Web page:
Researchers at Ben-Gurion University of the Negev made a startling discovery that may change the way cybersecurity is handled in the future. One standard precaution to safeguard data is to store it on an air-gapped device. That’s IT-speak for a machine that is never connected to the Internet or any other machine or network that’s connected to it.
The same team at Ben-Gurion University has made it their business to extract data from air-gapped devices in a variety of ways. They’ve done it with radiowaves, electromagnetic waves, by measuring the heat they emit, and they’ve done it by listening to the sounds made by an air-gapped machine’s cooling fans.
So, in the never-ending death of the air-gapping myth, here’s what else those researchers figured out: Data can be extracted from air-gapped computers using earbuds, earphones, headphones and speakers: no microphone required.
“MOSQUITO: Covert Ultrasonic Transmissions between Two Air-Gapped Computers using Speaker-to-Speaker Communication” was published recently by ArXiv. The principle is sufficiently complex to beggar the imagination, but basically (and, yes, I know there is no “basic” way to explain something as deep in the woods of Geekland as this) speakers are microphones, but in reverse. They traffic in the same kind of signals. Speakers turn electronic signals into audio signals, and microphones do the opposite. The addition of a diaphragm in speaker is the only requirement.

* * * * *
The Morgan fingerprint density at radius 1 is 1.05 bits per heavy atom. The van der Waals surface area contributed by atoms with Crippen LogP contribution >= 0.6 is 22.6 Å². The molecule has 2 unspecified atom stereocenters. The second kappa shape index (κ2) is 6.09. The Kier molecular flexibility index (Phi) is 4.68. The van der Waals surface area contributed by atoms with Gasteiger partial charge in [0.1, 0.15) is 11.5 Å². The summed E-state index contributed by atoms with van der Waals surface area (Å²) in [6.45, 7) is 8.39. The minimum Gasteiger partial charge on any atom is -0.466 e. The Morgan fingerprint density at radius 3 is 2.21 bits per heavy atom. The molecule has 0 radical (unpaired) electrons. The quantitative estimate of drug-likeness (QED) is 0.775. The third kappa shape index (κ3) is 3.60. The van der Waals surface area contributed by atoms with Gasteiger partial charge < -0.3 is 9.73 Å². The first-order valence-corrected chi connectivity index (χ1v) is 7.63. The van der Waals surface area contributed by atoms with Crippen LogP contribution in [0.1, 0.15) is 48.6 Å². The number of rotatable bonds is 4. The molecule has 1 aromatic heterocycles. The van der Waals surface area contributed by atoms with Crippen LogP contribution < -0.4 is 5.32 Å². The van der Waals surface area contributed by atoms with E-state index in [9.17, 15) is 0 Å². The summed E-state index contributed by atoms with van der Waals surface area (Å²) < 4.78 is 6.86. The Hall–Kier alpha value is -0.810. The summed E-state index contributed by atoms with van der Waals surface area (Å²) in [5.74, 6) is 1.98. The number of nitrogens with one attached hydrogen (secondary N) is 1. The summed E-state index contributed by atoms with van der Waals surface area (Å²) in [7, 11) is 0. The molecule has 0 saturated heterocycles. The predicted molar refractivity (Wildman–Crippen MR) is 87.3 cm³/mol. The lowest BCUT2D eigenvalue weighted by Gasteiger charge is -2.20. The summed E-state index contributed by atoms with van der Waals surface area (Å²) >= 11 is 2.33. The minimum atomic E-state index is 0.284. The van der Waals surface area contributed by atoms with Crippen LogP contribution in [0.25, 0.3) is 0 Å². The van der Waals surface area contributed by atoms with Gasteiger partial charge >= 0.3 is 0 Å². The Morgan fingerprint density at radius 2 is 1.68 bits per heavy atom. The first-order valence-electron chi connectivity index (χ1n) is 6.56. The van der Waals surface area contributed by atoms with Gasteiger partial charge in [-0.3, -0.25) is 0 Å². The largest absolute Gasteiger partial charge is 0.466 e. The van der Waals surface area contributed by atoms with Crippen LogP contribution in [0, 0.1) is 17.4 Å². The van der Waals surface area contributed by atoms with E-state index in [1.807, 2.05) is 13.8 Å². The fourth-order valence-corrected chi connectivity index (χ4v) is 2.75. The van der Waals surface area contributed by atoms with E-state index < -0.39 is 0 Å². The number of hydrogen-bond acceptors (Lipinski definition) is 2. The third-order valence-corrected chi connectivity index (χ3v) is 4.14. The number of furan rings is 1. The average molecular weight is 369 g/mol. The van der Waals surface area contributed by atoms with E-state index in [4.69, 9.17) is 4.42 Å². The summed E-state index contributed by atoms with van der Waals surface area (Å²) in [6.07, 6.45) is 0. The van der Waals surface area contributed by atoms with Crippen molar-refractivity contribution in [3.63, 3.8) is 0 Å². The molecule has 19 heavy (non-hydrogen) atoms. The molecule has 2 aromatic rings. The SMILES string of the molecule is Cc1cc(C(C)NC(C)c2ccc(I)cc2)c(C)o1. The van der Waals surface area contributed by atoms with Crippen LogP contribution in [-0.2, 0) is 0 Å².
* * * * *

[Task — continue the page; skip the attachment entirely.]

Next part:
The above “maneuver” is called “jack retasking,” turning a speaker into a microphone. And it would be a mere parlor trick version of the earlier discovery that data could be extracted from an air-gapped machine by listening to its cooling fans, but for the fact that speakers, headphones and even earbuds can be jack retasked with malware, and an air-gapped machine within 9 meters of an infected machine that is connected to a network is susceptible.
It’s a scary attack that is rendered no less heady if you want to read more, here.